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Pediatric low-grade gliomas encompass a heterogeneous set of tumors of different histologies. Cerebellar pilocytic astrocytomas occur most frequently followed by supratentorial diffuse fibrillary astrocytomas. Recent research has implicated activation of the RAS/RAF/MEK pathway in tumorigenesis of these tumors. Surgery is the mainstay of therapy. Overall survival rates for patients whose tumors are completely resected are 90% or greater, 10 years from diagnosis. Conversely, most optic pathway/hypothalamic, deep midline, and brain stem gliomas have minimal potential for resection; these tumors can be difficult to treat and deserve special attention. Combination chemotherapy is currently recommended as front-line adjuvant treatment for progressive or recurrent tumors. Second-line radiotherapy can also improve overall survival but is associated with more frequent and significant neurocognitive, endocrine, and other long-term toxicities.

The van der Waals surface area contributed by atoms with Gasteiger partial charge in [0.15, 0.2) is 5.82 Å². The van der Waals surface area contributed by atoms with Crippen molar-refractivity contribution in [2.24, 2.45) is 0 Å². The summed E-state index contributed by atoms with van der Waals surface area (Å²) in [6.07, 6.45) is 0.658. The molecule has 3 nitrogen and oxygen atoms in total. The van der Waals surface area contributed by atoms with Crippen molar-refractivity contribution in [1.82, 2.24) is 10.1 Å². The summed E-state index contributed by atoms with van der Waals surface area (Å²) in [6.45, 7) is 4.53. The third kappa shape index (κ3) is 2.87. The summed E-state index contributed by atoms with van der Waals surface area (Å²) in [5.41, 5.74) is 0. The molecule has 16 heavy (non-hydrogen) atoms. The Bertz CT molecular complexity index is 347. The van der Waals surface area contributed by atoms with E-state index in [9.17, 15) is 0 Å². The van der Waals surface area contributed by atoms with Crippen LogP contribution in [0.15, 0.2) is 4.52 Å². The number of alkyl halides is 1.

Pediatric low-grade gliomas are a heterogeneous set of tumors. They encompass tumors of astrocytic, oligodendroglial, and mixed glial-neuronal histology. Although their clinical behavior can vary, the majority of low-grade gliomas are indolent and do not undergo malignant transformation. Case reports have even described spontaneous regression of some tumors.1,2 This is in contrast to adult low-grade gliomas that have a more aggressive phenotype. One reason for the differences between the 2 populations may be the different frequencies of histological subtypes. Pilocytic astrocytomas infrequently occur in adults but are the leading histology in children. Conversely, diffuse gemistocytic astrocytomas, which have been associated with an increased tendency toward malignant progression, are rarely found in children.3 Low-grade gliomas are estimated to account for anywhere from 30% to 50% of central nervous system tumors in children.4-6